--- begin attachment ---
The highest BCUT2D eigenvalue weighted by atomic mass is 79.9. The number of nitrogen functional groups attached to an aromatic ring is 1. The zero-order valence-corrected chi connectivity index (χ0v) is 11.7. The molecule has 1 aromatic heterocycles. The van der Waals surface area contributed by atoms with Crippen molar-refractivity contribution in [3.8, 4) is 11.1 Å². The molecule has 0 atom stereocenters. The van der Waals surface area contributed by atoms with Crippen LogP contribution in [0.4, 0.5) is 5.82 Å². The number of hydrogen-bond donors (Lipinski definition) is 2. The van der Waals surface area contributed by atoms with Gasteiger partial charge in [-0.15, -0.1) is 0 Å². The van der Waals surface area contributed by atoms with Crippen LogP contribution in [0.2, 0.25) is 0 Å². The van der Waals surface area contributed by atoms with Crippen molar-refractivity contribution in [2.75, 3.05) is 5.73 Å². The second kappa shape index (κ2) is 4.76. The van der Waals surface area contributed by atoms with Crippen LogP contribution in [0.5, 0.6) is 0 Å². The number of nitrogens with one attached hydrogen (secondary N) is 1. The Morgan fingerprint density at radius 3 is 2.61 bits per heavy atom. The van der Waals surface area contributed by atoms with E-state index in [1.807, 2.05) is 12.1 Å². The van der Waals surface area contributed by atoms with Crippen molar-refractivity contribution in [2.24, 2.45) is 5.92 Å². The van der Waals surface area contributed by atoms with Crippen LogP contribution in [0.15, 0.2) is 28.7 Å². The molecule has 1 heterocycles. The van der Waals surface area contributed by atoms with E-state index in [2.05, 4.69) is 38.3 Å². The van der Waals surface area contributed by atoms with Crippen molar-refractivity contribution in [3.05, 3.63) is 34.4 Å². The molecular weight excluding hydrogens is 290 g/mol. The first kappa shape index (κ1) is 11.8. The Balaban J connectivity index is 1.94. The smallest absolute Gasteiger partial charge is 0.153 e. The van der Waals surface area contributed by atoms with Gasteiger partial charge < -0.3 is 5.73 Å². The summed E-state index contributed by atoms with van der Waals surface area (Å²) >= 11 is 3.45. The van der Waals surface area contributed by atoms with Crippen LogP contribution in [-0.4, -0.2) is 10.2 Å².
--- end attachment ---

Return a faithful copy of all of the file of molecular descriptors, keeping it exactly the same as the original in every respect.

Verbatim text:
The highest BCUT2D eigenvalue weighted by atomic mass is 79.9. The number of nitrogen functional groups attached to an aromatic ring is 1. The zero-order valence-corrected chi connectivity index (χ0v) is 11.7. The molecule has 1 aromatic heterocycles. The van der Waals surface area contributed by atoms with Crippen molar-refractivity contribution in [3.8, 4) is 11.1 Å². The molecule has 0 atom stereocenters. The van der Waals surface area contributed by atoms with Crippen LogP contribution in [0.4, 0.5) is 5.82 Å². The number of hydrogen-bond donors (Lipinski definition) is 2. The van der Waals surface area contributed by atoms with Gasteiger partial charge in [-0.15, -0.1) is 0 Å². The van der Waals surface area contributed by atoms with Crippen LogP contribution in [0.2, 0.25) is 0 Å². The van der Waals surface area contributed by atoms with Crippen molar-refractivity contribution in [2.75, 3.05) is 5.73 Å². The second kappa shape index (κ2) is 4.76. The van der Waals surface area contributed by atoms with Crippen LogP contribution in [0.5, 0.6) is 0 Å². The number of nitrogens with one attached hydrogen (secondary N) is 1. The Morgan fingerprint density at radius 3 is 2.61 bits per heavy atom. The van der Waals surface area contributed by atoms with E-state index in [1.807, 2.05) is 12.1 Å². The van der Waals surface area contributed by atoms with Crippen molar-refractivity contribution in [2.24, 2.45) is 5.92 Å². The van der Waals surface area contributed by atoms with Crippen LogP contribution in [0.15, 0.2) is 28.7 Å². The molecule has 1 heterocycles. The van der Waals surface area contributed by atoms with E-state index in [2.05, 4.69) is 38.3 Å². The van der Waals surface area contributed by atoms with Crippen molar-refractivity contribution in [3.05, 3.63) is 34.4 Å². The molecular weight excluding hydrogens is 290 g/mol. The first kappa shape index (κ1) is 11.8. The Balaban J connectivity index is 1.94. The smallest absolute Gasteiger partial charge is 0.153 e. The van der Waals surface area contributed by atoms with Gasteiger partial charge < -0.3 is 5.73 Å². The summed E-state index contributed by atoms with van der Waals surface area (Å²) >= 11 is 3.45. The van der Waals surface area contributed by atoms with Crippen LogP contribution in [-0.4, -0.2) is 10.2 Å².